The housing market and the case for higher inflation targets in the US and the Eurozone

Joshua Aizenman, Menzie Chinn 15 May 2012



The eloquent advocacy for moderate inflation at times of peril goes back to Irving Fisher’s seminal paper on the debt deflation:

“In summary, we find that: (1) economic changes include steady trends and unsteady occasional disturbances which act as starters for cyclical oscillations of innumerable kinds; (2) among the many occasional disturbances, are new opportunities to invest, especially because of new inventions; (3) these, with other causes, sometimes conspire to lead to a great volume of over-indebtedness; (4) this, in turn, leads to attempts to liquidate; (5) these, in turn, lead (unless counteracted by reflation) to falling prices or a swelling dollar; (6) the dollar may swell faster than the number of dollars owed shrinks; (7) in that case, liquidation does not really liquidate but actually aggravates the debts, and the depression grows worse instead of better, as indicated by all nine factors; (8) the ways out are either via laissez faire (bankruptcy) or scientific medication (reflation), and reflation might just as well have been applied in the first place.”
Fisher (1933)

This visionary paragraph remains fresh today, particularly at times when the global crisis showed the perils of debt deflation in the US from 2008, and in Europe from 2010. The residential housing market in the US is a prime example of the acidic power of housing deflation.

Figure 1. Case-Shiller home price index growth rates. Source: S&P.


Figure 2. US pending home sales index, 2001-2012

  • The evolution of the S&P/Case-Shiller home price indices, shown Figure 1, vividly illustrates the fact that real estate deflation is not over.
  • After a brief and ultimately illusory recovery in 2010, the deflationary trend is back.
  • The pending home sale index confirms sales remain in hibernation (see Figure 2).

Delaying housing purchases boosts the incentive to delay

The option-value approach to durable goods implies that housing price deflation and low sales are intertwined. When the odds for housing deflation remain high, households have the incentive to delay purchase, even if they have good access to financing. The zero bound on the nominal interest rate implies that low interest rates may not offset the exposure to capital losses due to expected housing deflation. This configuration may lead to a housing market trap – households engage in a waiting game, delay their purchase, and thereby induce yet faster housing deflation, probably provoking other households to delay their purchase. This in turn pushes more houses to be ‘underwater’, leading to more foreclosures, more fire sales, and so forth.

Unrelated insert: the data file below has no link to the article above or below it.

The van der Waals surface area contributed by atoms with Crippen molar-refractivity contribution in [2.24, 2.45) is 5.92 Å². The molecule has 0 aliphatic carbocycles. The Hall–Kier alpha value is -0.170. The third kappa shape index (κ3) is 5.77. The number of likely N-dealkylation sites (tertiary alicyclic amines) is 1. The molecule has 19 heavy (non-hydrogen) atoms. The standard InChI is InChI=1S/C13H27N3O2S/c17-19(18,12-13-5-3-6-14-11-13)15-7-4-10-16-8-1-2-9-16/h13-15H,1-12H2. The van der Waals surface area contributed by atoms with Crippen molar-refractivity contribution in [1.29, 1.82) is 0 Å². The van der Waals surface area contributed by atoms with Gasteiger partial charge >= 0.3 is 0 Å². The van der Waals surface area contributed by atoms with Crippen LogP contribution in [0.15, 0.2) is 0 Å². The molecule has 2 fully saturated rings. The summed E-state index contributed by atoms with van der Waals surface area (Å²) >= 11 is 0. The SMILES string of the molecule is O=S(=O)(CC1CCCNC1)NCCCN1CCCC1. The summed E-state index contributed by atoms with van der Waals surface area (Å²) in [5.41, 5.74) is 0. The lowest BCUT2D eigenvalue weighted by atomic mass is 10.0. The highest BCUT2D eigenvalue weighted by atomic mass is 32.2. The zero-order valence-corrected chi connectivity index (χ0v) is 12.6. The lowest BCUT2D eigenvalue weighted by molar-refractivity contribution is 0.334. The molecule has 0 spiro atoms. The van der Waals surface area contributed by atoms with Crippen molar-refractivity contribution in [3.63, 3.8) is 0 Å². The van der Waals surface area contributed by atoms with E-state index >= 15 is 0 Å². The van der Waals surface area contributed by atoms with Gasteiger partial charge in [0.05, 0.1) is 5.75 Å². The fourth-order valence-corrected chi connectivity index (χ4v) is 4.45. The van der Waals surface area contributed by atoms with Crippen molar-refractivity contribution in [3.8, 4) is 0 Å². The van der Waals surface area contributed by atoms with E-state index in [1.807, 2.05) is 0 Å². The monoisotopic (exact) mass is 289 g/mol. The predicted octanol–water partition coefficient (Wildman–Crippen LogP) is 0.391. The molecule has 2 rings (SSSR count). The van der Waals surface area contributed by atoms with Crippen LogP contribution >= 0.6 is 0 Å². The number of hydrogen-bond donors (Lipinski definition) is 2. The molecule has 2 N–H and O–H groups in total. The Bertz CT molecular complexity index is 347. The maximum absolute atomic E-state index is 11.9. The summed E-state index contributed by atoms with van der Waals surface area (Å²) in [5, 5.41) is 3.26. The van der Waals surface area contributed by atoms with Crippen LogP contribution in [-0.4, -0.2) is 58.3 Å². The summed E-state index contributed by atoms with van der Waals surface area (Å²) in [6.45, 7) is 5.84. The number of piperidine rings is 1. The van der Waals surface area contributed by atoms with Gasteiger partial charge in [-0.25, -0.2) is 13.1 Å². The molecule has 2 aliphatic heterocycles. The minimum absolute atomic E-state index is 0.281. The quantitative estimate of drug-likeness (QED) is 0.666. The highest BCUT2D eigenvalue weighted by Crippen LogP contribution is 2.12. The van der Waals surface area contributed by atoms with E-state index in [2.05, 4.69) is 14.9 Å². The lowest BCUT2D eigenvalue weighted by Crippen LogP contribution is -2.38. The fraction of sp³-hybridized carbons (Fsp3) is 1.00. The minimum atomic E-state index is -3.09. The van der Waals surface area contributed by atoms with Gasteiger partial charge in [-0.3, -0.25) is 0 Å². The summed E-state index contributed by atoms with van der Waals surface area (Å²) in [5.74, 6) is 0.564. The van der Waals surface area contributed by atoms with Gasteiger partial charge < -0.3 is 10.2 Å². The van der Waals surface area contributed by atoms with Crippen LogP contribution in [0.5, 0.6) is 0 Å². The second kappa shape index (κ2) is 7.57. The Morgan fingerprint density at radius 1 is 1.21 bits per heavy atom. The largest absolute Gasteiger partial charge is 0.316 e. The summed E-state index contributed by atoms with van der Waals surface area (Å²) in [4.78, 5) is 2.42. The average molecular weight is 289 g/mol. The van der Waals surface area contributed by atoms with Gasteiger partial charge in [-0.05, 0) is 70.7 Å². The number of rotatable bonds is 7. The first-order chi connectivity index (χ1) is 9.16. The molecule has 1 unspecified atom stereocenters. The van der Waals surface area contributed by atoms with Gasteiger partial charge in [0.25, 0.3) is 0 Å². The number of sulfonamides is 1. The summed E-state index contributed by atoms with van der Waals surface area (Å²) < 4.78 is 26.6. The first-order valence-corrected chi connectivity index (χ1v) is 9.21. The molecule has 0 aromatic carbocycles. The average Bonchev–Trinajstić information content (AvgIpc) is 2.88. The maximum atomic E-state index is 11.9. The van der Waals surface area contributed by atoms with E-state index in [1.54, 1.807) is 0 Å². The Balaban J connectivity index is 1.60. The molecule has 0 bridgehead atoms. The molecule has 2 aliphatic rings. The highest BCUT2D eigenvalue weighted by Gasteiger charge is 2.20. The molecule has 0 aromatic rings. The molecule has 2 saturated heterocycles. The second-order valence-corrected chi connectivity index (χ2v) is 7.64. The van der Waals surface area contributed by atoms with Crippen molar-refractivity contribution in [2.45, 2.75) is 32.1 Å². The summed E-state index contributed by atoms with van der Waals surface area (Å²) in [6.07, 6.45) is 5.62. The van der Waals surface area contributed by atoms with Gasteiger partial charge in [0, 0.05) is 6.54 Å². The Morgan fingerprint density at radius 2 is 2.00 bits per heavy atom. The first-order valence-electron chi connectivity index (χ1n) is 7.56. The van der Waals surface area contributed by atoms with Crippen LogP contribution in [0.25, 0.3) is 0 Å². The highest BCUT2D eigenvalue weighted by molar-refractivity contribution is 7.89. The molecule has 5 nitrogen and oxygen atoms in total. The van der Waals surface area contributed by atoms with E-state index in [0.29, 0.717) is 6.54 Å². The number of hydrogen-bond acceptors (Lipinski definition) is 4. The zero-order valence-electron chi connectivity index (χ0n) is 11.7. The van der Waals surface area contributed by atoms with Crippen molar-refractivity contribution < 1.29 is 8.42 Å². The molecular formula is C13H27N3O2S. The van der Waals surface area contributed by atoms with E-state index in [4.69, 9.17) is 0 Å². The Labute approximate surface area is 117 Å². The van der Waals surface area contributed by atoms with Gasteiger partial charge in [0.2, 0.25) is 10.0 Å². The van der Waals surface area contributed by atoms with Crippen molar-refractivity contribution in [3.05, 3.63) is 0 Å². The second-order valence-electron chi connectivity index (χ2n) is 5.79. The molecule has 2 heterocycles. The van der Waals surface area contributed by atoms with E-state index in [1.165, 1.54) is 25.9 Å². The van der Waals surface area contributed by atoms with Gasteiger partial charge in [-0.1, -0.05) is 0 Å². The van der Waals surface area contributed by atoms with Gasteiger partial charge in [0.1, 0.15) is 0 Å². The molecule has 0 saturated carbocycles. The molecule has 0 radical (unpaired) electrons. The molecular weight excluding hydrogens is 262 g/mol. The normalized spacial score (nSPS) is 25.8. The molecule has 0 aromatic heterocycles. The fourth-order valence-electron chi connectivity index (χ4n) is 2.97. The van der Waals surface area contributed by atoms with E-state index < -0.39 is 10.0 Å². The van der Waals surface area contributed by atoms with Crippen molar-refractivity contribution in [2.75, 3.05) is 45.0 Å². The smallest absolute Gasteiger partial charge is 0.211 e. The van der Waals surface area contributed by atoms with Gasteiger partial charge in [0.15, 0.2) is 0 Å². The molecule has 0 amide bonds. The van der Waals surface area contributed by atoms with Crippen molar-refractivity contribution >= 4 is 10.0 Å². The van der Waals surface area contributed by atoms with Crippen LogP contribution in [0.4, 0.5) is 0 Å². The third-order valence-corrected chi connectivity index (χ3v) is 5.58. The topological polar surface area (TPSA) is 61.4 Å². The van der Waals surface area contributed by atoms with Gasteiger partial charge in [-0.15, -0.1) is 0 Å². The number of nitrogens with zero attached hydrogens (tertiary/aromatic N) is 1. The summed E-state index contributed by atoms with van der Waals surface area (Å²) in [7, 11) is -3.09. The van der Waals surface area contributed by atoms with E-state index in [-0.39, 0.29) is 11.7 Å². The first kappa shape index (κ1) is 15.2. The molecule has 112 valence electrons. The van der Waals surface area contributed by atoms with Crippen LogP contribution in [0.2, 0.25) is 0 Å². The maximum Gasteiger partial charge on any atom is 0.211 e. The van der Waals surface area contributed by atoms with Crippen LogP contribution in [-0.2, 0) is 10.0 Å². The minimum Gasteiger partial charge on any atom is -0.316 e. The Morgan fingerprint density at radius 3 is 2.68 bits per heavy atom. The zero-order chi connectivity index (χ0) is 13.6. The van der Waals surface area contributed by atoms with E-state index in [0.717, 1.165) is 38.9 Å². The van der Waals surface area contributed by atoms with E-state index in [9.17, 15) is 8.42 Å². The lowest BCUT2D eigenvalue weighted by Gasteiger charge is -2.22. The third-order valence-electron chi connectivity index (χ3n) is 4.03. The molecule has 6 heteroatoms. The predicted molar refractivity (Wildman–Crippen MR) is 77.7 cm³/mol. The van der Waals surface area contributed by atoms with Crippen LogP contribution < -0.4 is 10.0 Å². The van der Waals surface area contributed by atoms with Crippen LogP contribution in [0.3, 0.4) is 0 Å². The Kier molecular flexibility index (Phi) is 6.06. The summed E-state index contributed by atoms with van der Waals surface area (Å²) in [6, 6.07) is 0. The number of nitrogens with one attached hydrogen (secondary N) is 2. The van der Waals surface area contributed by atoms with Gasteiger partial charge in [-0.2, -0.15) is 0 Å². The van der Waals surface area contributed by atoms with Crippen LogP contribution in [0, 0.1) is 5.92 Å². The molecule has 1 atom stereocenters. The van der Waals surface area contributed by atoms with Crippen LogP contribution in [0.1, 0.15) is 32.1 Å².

The social cost of degrading neighbourhoods, where deeper foreclosures reduce the value of other houses, is by now visible in the worst affected states in the US. These dynamics validate the notion of ‘fire-sale externalities’, as well as Fisher’s observation “liquidation does not really liquidate but actually aggravates the debts, and the depression grows worse instead of better.” The laissez faire bankruptcy way of dealing with housing adjustment turned out to be highly inefficient in the US residential market.

This leaves Fisher’s ‘reflation’ option as a viable policy to shorten the painful debt deflation in the US. The logic is simple – moderate inflation for several years would terminate at an earlier juncture the buyer’s ‘waiting game’ in the housing market. Once the deflationary dynamics end, the pent-up demand for houses will be released. The timing game will switch from waiting to ‘rush to buy’. Chances are that this will signal the end of the housing slump, and will invigorate construction.

For the US, there is strong statistical evidence that higher inflation increases household net equity in housing. Over the period 1957 to 2001 (just before the housing boom), net housing equity rose faster with inflation; each one percentage point increase in the price level was associated with around a 1.15 percentage point increase in equity, after controlling for income growth.

Pros and cons of non-recourse mortgage loans